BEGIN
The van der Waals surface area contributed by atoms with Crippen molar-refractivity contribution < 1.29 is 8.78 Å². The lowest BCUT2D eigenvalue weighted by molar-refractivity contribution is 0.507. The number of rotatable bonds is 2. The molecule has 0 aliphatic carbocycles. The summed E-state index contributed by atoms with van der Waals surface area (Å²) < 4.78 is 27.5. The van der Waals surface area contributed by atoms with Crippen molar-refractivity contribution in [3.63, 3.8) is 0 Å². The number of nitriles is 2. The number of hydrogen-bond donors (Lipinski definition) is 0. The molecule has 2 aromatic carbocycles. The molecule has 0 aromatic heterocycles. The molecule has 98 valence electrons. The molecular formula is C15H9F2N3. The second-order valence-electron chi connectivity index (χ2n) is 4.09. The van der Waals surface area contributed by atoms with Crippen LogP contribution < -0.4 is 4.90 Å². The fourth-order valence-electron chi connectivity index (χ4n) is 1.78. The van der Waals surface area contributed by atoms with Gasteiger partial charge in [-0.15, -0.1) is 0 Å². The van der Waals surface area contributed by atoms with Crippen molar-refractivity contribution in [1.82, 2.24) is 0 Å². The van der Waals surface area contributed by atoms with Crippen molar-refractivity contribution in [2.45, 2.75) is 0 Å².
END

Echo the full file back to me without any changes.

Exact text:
The van der Waals surface area contributed by atoms with Crippen molar-refractivity contribution < 1.29 is 8.78 Å². The lowest BCUT2D eigenvalue weighted by molar-refractivity contribution is 0.507. The number of rotatable bonds is 2. The molecule has 0 aliphatic carbocycles. The summed E-state index contributed by atoms with van der Waals surface area (Å²) < 4.78 is 27.5. The van der Waals surface area contributed by atoms with Crippen molar-refractivity contribution in [3.63, 3.8) is 0 Å². The number of nitriles is 2. The number of hydrogen-bond donors (Lipinski definition) is 0. The molecule has 2 aromatic carbocycles. The molecule has 0 aromatic heterocycles. The molecule has 98 valence electrons. The molecular formula is C15H9F2N3. The second-order valence-electron chi connectivity index (χ2n) is 4.09. The van der Waals surface area contributed by atoms with Crippen LogP contribution < -0.4 is 4.90 Å². The fourth-order valence-electron chi connectivity index (χ4n) is 1.78. The van der Waals surface area contributed by atoms with Gasteiger partial charge in [-0.15, -0.1) is 0 Å². The van der Waals surface area contributed by atoms with Crippen molar-refractivity contribution in [1.82, 2.24) is 0 Å². The van der Waals surface area contributed by atoms with Crippen molar-refractivity contribution in [2.45, 2.75) is 0 Å².